At the official opening in March of Richgro’s new AD plant in Western Australia, Managing Director Geoff Richards looked out with immense pride and satisfaction. In the company’s centenary year, the new £3.5M AD plant represents a true cornerstone - not just for the family- owned and run Richgro, but for Australia as a whole. Geoff’s grandfather, Arthur Richards had arrived in Perth one hundred years ago with just £5 in his pocket, but soon set up a thriving grocers and general merchant’s store.
“Our AD plant sends out a clear message”, says Geoff, “that we can keep our country clean, green and forever the lucky country”, which for many Australians is a phrase that has a very special resonance.
Prior to the creation of the UK AD & Biogas event, Geoff Richards had visited some waste and recycling trade shows in Europe, realising very early on that with Jandakot’s isolated location, the so-called ‘black box’ package solution was not going to be right for Richgro.
“We believed in using food waste and not growing crops to be used as fuel”, added Geoff. “For me it is very important that we find as many natural solutions as possible to the problems that confront the world – and the production of food is one of the biggest. I also wanted to steer well clear of a boxed solution because I needed to know what would be going on inside our AD plant – understand it and be able to operate it in our part of the world. There was no way I was going to put us in a situation where we didn’t have spare parts and back-up. We had to have a very robust plant”.
Wanting to form a closed loop, with potential to utilise heat and CO2 produced on site, Richgro (with annual electricity costs in excess of £200,000 pa), also wanted to use digestate to blend in with existing Richgro product to improve nutritional and breakdown characteristics, and market the new by-product as a bio-fertiliser.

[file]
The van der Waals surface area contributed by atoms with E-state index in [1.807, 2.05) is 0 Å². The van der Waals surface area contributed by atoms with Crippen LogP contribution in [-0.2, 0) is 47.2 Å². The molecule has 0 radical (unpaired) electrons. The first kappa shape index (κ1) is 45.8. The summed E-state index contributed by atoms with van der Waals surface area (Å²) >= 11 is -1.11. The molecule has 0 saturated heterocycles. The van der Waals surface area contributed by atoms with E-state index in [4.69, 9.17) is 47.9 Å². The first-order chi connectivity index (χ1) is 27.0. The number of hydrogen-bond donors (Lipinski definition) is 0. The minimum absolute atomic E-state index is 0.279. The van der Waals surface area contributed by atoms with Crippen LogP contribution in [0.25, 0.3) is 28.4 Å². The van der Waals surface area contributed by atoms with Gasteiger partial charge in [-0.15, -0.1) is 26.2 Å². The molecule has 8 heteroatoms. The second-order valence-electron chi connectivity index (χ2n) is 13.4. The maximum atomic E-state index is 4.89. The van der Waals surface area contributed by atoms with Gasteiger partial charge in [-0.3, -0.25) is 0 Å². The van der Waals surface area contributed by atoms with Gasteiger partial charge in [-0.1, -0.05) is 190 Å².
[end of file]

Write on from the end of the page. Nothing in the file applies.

It was only when he came to ADBA’s show in Birmingham that Geoff said he could meet those at the very heart of AD industry.
“Unlike other exhibitions, it was extremely focused with a very good structure and I really enjoyed the opportunity to discuss my ideas with those in the know. What was pleasantly surprising when I met Hugh Vaughan from Landia is that I wasn’t really sold to. Some companies want to sell you everything in their product range, even if they know it’s not the best solution, but I was given straight, honest answers to my questions.
One of the original Directors of ADBA, Landia’s Hugh Vaughan, recalls: “I thought it was quite novel to have somebody all the way from Australia visit our stand in Birmingham – and I could see straight away that this was a special opportunity for us and our fellow ADBA members to help make this project happen by working together”.
Landia were already working with Biodome Asia in Malaysia (the regional headquarters of UK-based Kirk Group), where 20 of its GasMix systems had been installed, so five months later a meeting was set up with Richgro at what was not too far off a halfway point. Geoff Richards and Hamish Jolly (Director of Biogass Renewables, also based in Jandakot) met Matthew Dickinson from Biodome Asia, plus Hugh Vaughan and Steen Larsen from Landia, to examine the best possible options as they drew up a draft design for the Richgro plant.